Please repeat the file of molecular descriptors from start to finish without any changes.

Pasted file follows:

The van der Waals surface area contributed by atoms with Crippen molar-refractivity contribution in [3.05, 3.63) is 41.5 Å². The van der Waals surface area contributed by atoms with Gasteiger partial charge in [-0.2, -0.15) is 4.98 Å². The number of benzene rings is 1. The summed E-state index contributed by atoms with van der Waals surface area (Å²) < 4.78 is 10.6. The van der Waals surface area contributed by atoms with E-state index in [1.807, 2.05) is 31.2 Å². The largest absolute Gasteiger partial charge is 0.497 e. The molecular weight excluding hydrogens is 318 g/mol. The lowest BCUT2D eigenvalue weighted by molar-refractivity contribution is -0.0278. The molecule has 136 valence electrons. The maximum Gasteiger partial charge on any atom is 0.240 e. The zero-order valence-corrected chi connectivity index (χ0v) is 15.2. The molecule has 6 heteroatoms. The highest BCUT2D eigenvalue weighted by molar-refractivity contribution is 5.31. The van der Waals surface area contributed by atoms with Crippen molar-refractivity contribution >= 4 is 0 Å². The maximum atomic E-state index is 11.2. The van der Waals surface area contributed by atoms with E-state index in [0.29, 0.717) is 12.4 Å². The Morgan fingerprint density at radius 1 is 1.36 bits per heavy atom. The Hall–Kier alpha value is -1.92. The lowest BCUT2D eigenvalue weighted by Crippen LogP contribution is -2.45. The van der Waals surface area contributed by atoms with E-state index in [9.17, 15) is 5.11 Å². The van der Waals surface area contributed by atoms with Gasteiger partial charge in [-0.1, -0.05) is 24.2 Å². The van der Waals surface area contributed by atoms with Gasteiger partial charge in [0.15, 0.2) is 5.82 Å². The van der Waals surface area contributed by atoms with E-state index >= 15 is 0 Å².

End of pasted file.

The van der Waals surface area contributed by atoms with Crippen molar-refractivity contribution in [3.05, 3.63) is 41.5 Å². The van der Waals surface area contributed by atoms with Gasteiger partial charge in [-0.2, -0.15) is 4.98 Å². The number of benzene rings is 1. The summed E-state index contributed by atoms with van der Waals surface area (Å²) < 4.78 is 10.6. The van der Waals surface area contributed by atoms with E-state index in [1.807, 2.05) is 31.2 Å². The largest absolute Gasteiger partial charge is 0.497 e. The molecular weight excluding hydrogens is 318 g/mol. The lowest BCUT2D eigenvalue weighted by molar-refractivity contribution is -0.0278. The molecule has 136 valence electrons. The maximum Gasteiger partial charge on any atom is 0.240 e. The zero-order valence-corrected chi connectivity index (χ0v) is 15.2. The molecule has 6 heteroatoms. The highest BCUT2D eigenvalue weighted by molar-refractivity contribution is 5.31. The van der Waals surface area contributed by atoms with Crippen molar-refractivity contribution >= 4 is 0 Å². The maximum atomic E-state index is 11.2. The van der Waals surface area contributed by atoms with E-state index in [0.29, 0.717) is 12.4 Å². The Morgan fingerprint density at radius 1 is 1.36 bits per heavy atom. The Hall–Kier alpha value is -1.92. The lowest BCUT2D eigenvalue weighted by Crippen LogP contribution is -2.45. The van der Waals surface area contributed by atoms with E-state index in [9.17, 15) is 5.11 Å². The van der Waals surface area contributed by atoms with Gasteiger partial charge in [-0.1, -0.05) is 24.2 Å². The van der Waals surface area contributed by atoms with Gasteiger partial charge in [0.15, 0.2) is 5.82 Å². The van der Waals surface area contributed by atoms with E-state index >= 15 is 0 Å².